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It's never been easier to eat vegan in Detroit

Vegan hot dogs at Laika Dog

Vegans, rejoice! Animal rights group PETA has declared 2016 #TheYearOfVegan. You might be surprised to hear that in their their guide to the top ten vegan-friendly cities in the country, Detroit came in at number four. The article highlighted some the more well-known vegan hot spots in the city, like Detroit Vegan Soul, Seva, PJ's Lager House, and Brooklyn Street Local.

Being named a top vegan-friendly city means more than just accommodating a niche lifestyle choice. Breaking bread together is an important part of culture, celebration, and relationships. Restaurants offer more inclusive to menus as people feel more comfortable talking openly and advocating for their right to eat what they want, where they want it. Providing options for various health, religious, and lifestyle diets in one restaurant encourages diversity of people and offers people a chance to understand another way of eating.

Many restaurants in Detroit can accommodate vegans by substituting or removing ingredients, but there's actually a lot of non-vegan restaurants offering vegan friendly options on the menu to accommodate omnivores and herbivores alike. Here's a small sampling of some of the lesser known spots to grab your favorite plant-based meal in Detroit.

Laika Dog inside UFO Factory

UFO Factory in Corktown is the kind of neighborhood dive bar every vegan wants. Very little light gets in, the live music ranges from local to world-renowned, and a red siren light rotates in the front window inviting you to walk into the unknown.

What makes them extraordinary is their bar food run by Laika Dog. They offer both vegan and non-vegan gourmet hotdogs and grilled cheeses, sides of fries and tater tots with all the fixings, a plethora of dipping sauces, and a bowl that can only be described by it's name: "hot dish." Grab a vegan Bahn-Mi dog after a late night or come for weekend brunch and wrap that dog in a vegan waffle with a Thai peanut and raspberry mint dipping sauce. After trying the vegan hot dogs, meat-eaters may walk away convinced Laika Dog is lying to us all.

Peterboro

Recently opened in Detroit's Historic Chinatown in Cass Corridor, Peterboro offers contemporary American-Chinese food and a downright cool vibe. The space welcomes all kinds of guests whether you're celebrating something special or grabbing a drink after work.



 
Asian food in general tends to lean towards being vegan-friendly, but you sometimes have to watch out for eggs or honey. Peterboro offers both vegetarian and vegan options in their small and large plates, as well as desserts. The seaweed salad is a delightful, fresh, and crispy appetizer with the perfect amount of pickled vinegar that makes you forget you're eating seaweed.


The mapo tofu is one of the most interesting dishes I've ever had. Based on the listed ingredients you aren't sure what it will look like—and indeed a bowl of mush is presented to you. Being a spicy-food nut, I love generous their use of szechuan pepper that makes your whole mouth and lips go numb.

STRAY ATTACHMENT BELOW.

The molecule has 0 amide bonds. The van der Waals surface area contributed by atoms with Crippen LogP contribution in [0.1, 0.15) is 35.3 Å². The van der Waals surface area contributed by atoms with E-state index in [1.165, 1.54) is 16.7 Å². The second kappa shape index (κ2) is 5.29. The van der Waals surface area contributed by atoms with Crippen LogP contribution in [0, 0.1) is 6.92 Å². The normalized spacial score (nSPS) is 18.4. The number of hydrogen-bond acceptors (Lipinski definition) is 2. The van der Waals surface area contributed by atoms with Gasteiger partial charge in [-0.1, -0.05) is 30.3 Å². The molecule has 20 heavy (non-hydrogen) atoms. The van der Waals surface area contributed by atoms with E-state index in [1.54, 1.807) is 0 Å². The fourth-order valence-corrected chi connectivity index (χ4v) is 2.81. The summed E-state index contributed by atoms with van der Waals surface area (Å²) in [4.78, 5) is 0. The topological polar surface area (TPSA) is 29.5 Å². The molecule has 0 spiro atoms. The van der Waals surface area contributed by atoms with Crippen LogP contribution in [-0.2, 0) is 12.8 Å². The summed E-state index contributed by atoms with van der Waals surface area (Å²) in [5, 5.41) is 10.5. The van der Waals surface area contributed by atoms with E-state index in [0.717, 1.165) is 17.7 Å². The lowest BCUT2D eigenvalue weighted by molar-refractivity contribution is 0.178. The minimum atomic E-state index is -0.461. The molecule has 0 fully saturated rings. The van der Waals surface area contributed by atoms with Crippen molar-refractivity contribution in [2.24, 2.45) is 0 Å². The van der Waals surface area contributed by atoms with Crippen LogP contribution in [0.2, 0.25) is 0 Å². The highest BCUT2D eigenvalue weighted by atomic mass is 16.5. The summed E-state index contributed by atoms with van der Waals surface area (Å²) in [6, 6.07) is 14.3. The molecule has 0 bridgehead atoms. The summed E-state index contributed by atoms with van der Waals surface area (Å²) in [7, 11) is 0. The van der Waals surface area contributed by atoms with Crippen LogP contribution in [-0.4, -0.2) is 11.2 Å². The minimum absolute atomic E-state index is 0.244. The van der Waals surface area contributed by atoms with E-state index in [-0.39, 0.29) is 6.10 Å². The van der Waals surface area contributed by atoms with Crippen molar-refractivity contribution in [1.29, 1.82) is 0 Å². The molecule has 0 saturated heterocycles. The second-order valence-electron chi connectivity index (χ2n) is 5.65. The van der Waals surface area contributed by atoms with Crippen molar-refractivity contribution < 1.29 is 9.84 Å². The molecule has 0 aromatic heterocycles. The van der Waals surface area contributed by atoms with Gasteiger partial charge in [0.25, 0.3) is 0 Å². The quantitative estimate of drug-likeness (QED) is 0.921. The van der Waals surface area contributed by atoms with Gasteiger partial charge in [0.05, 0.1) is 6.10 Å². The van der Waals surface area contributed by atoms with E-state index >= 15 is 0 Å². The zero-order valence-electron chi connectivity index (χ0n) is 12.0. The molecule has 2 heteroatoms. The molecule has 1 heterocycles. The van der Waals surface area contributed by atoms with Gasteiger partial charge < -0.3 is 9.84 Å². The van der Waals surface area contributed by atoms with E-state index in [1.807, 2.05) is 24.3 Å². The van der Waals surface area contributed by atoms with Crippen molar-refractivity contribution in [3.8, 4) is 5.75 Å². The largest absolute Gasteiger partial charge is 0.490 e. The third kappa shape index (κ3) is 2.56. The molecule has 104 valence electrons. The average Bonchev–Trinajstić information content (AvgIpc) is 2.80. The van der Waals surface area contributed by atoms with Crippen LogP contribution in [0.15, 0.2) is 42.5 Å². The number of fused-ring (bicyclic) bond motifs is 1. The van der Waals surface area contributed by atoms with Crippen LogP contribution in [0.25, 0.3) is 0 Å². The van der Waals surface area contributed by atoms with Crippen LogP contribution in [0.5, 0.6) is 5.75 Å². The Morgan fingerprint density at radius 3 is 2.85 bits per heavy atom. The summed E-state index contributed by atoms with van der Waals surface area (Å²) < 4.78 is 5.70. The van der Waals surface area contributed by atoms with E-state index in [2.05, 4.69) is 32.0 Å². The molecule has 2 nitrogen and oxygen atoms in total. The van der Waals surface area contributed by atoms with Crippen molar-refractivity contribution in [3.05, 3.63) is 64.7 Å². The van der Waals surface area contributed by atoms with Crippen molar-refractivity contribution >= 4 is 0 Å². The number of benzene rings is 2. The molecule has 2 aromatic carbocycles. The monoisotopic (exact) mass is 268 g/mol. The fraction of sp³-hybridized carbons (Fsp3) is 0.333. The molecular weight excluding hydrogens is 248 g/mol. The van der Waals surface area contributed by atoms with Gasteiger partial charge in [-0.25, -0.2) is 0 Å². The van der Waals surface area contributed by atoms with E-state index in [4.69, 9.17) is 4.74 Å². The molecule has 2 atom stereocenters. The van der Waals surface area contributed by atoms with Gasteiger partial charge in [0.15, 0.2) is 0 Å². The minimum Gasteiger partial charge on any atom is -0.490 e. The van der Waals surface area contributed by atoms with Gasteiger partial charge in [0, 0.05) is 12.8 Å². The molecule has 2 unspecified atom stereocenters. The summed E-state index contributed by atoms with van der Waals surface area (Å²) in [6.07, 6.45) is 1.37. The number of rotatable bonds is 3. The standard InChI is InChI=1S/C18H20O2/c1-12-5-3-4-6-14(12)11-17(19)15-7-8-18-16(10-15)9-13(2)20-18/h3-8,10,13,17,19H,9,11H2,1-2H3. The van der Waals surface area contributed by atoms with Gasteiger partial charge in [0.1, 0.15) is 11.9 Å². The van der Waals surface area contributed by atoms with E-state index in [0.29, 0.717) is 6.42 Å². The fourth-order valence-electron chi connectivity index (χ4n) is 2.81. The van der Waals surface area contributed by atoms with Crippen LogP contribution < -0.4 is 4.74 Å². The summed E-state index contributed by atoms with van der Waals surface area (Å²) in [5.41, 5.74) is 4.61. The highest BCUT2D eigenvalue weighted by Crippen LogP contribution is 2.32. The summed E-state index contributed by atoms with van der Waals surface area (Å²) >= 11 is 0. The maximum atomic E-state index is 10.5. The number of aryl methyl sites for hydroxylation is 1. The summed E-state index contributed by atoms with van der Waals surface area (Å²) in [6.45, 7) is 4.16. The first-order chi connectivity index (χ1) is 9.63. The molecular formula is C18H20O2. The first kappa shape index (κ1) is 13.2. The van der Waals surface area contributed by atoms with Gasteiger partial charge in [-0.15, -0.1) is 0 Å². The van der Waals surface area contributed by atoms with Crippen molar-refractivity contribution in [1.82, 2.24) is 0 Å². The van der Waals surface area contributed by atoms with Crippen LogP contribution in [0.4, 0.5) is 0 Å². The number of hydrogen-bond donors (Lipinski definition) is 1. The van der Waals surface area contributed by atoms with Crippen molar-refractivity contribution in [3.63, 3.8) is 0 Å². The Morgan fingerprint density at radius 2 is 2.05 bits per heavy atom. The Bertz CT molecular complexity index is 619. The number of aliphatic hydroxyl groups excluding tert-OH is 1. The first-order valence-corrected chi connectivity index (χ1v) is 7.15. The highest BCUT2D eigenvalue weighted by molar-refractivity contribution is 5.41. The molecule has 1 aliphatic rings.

Johnny Noodle King

My first trip to Johnny Noodle King was long overdue. A gourmet ramen spot full of pork, beef, seafood, and whole eggs couldn't possibly have a vegan option, right? Wrong.

This small, fast-paced lunch or late-night spot tucked away west of the Riverfront offers a veggie miso bowl with tofu, scallions, wakame, pea shoots, and seasonal vegetables. Most miso soup is made with fish broth, so it can be difficult for both vegetarians and vegans to enjoy this light and healthy dish unless cooking at home. Johnny Noodle King, however, fills this delicious void.

If you're using the provided scoop spoon, be prepared to make a mess trying to catch the falling ingredients from your mouth. Though that's possibly a personal problem.

Alley Taco inside Marcus Market

If you've lived near Midtown for longer than five years, you've witnessed the transformation of Marcus Market from a corner liquor store into a freshly painted, well-lit convenience market offering specialty drinks and a mini freezer of locally made ice cream sandwiches. But the best addition is the renovated kitchen towards the back now known as Alley Taco.

They tout themselves as "Detroit's best street-side Mexican cuisine," and they're certainly up there. You can have a uniquely made dish every time thanks to their ordering system of picking a base, filling, and toppings. A lot of Mexican spots can do a basic vegan burrito or fajita, but Alley Taco let's you pick from three kinds of vegan fillings: veggies (squash and onions), cauliflower (curry spiced), and fajita (peppers and onions). The options are endless and with a five for $5 taco deal that comes with homemade chips and salsa, you can go for lunch, dinner, and late-night snack all in one day.



 
Whole Foods Deli


Whole Foods has a plethora of vegan friendly options to stock your kitchen, from frozen faux meat to an entire case of vegan cheeses. But it's their deli section that goes above and beyond to provide fresh, creative vegan dishes side-by-side options for your meat-loving friends.

Grab a pound of the Tex-Mex red quinoa bean salad mixed with a delicious cilantro lime dressing, add some fresh broccolini and vegetables, and savor the vegan version of their chicken curry salad where real chicken is swapped with Beyond Meat Vegan Chick'n Strips. You can eat at the counter for a quick bite during lunch or spend time for family dinner in the dining area.

Read more articles by Jessica Meyer.

Jessica Meyer is director of engagement for Human Scale Studio, a consultancy firm transforming cities by putting people first.
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